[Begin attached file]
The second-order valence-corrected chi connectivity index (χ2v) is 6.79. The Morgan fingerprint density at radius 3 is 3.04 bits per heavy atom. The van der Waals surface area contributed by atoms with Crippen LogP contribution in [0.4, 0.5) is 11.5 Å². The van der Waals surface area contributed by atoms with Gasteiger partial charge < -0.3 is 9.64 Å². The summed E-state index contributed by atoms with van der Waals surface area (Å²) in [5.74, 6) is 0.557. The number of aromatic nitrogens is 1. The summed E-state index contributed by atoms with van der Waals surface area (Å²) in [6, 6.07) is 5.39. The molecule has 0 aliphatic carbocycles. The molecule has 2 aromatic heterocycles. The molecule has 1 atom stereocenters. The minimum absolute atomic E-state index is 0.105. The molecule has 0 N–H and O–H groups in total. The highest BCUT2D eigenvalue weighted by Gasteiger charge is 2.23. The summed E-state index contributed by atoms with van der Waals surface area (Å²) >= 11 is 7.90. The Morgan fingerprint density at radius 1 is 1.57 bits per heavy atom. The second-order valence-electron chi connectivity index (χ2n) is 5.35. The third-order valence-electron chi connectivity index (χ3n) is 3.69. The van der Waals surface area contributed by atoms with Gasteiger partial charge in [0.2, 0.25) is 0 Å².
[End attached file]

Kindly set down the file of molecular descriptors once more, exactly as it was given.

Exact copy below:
The second-order valence-corrected chi connectivity index (χ2v) is 6.79. The Morgan fingerprint density at radius 3 is 3.04 bits per heavy atom. The van der Waals surface area contributed by atoms with Crippen LogP contribution in [0.4, 0.5) is 11.5 Å². The van der Waals surface area contributed by atoms with Gasteiger partial charge < -0.3 is 9.64 Å². The summed E-state index contributed by atoms with van der Waals surface area (Å²) in [5.74, 6) is 0.557. The number of aromatic nitrogens is 1. The summed E-state index contributed by atoms with van der Waals surface area (Å²) in [6, 6.07) is 5.39. The molecule has 0 aliphatic carbocycles. The molecule has 2 aromatic heterocycles. The molecule has 1 atom stereocenters. The minimum absolute atomic E-state index is 0.105. The molecule has 0 N–H and O–H groups in total. The highest BCUT2D eigenvalue weighted by Gasteiger charge is 2.23. The summed E-state index contributed by atoms with van der Waals surface area (Å²) >= 11 is 7.90. The Morgan fingerprint density at radius 1 is 1.57 bits per heavy atom. The second-order valence-electron chi connectivity index (χ2n) is 5.35. The third-order valence-electron chi connectivity index (χ3n) is 3.69. The van der Waals surface area contributed by atoms with Gasteiger partial charge in [0.2, 0.25) is 0 Å².